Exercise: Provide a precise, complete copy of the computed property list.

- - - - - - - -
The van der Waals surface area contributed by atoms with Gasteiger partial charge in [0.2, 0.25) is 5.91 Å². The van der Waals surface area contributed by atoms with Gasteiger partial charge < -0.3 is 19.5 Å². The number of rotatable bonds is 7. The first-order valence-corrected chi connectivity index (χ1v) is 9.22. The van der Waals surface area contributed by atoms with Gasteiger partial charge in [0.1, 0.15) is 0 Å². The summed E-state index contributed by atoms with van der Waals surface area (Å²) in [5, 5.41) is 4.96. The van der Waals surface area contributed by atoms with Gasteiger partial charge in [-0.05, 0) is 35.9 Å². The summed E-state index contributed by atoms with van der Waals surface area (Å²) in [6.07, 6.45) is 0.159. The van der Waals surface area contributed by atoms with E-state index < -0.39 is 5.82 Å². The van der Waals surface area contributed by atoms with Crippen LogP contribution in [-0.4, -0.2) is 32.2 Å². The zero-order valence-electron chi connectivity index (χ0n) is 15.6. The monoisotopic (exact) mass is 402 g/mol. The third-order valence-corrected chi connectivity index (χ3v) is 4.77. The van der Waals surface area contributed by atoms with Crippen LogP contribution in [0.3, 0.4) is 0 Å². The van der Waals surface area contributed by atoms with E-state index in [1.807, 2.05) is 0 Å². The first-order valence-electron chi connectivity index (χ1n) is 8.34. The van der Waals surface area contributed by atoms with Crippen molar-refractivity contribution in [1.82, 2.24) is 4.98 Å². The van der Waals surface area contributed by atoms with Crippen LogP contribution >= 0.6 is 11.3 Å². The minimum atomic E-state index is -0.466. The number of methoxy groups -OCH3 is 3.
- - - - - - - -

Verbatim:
The van der Waals surface area contributed by atoms with Gasteiger partial charge in [0.2, 0.25) is 5.91 Å². The van der Waals surface area contributed by atoms with Gasteiger partial charge < -0.3 is 19.5 Å². The number of rotatable bonds is 7. The first-order valence-corrected chi connectivity index (χ1v) is 9.22. The van der Waals surface area contributed by atoms with Gasteiger partial charge in [0.1, 0.15) is 0 Å². The summed E-state index contributed by atoms with van der Waals surface area (Å²) in [5, 5.41) is 4.96. The van der Waals surface area contributed by atoms with Gasteiger partial charge in [-0.05, 0) is 35.9 Å². The summed E-state index contributed by atoms with van der Waals surface area (Å²) in [6.07, 6.45) is 0.159. The van der Waals surface area contributed by atoms with E-state index < -0.39 is 5.82 Å². The van der Waals surface area contributed by atoms with Crippen LogP contribution in [-0.4, -0.2) is 32.2 Å². The zero-order valence-electron chi connectivity index (χ0n) is 15.6. The monoisotopic (exact) mass is 402 g/mol. The third-order valence-corrected chi connectivity index (χ3v) is 4.77. The van der Waals surface area contributed by atoms with Crippen LogP contribution in [0.3, 0.4) is 0 Å². The van der Waals surface area contributed by atoms with E-state index in [1.807, 2.05) is 0 Å². The first-order valence-electron chi connectivity index (χ1n) is 8.34. The van der Waals surface area contributed by atoms with Crippen molar-refractivity contribution in [1.82, 2.24) is 4.98 Å². The van der Waals surface area contributed by atoms with Crippen LogP contribution >= 0.6 is 11.3 Å². The minimum atomic E-state index is -0.466. The number of methoxy groups -OCH3 is 3.